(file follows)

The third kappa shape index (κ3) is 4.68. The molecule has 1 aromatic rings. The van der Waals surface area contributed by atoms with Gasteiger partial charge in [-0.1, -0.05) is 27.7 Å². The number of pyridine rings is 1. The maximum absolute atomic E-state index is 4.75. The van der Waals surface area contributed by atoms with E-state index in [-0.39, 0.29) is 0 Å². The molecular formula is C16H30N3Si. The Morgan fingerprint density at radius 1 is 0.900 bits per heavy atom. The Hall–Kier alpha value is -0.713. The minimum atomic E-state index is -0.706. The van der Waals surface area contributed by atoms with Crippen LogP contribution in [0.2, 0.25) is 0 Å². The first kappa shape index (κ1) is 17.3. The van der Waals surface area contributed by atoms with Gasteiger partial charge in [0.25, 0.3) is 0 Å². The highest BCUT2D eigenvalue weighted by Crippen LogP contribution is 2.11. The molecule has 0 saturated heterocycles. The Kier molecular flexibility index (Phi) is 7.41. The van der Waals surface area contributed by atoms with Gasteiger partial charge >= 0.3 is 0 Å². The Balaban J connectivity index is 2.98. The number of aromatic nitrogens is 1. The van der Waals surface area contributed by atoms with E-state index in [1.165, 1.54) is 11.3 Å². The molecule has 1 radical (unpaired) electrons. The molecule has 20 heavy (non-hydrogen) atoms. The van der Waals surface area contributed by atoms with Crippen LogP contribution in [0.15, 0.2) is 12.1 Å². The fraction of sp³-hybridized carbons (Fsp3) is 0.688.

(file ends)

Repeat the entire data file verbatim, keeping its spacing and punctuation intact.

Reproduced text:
The third kappa shape index (κ3) is 4.68. The molecule has 1 aromatic rings. The van der Waals surface area contributed by atoms with Gasteiger partial charge in [-0.1, -0.05) is 27.7 Å². The number of pyridine rings is 1. The maximum absolute atomic E-state index is 4.75. The van der Waals surface area contributed by atoms with E-state index in [-0.39, 0.29) is 0 Å². The molecular formula is C16H30N3Si. The Morgan fingerprint density at radius 1 is 0.900 bits per heavy atom. The Hall–Kier alpha value is -0.713. The minimum atomic E-state index is -0.706. The van der Waals surface area contributed by atoms with Crippen LogP contribution in [0.2, 0.25) is 0 Å². The first kappa shape index (κ1) is 17.3. The van der Waals surface area contributed by atoms with Gasteiger partial charge in [0.25, 0.3) is 0 Å². The highest BCUT2D eigenvalue weighted by Crippen LogP contribution is 2.11. The molecule has 0 saturated heterocycles. The Kier molecular flexibility index (Phi) is 7.41. The van der Waals surface area contributed by atoms with Gasteiger partial charge >= 0.3 is 0 Å². The Balaban J connectivity index is 2.98. The number of aromatic nitrogens is 1. The van der Waals surface area contributed by atoms with E-state index in [1.165, 1.54) is 11.3 Å². The molecule has 1 radical (unpaired) electrons. The molecule has 20 heavy (non-hydrogen) atoms. The van der Waals surface area contributed by atoms with Crippen LogP contribution in [0.15, 0.2) is 12.1 Å². The fraction of sp³-hybridized carbons (Fsp3) is 0.688.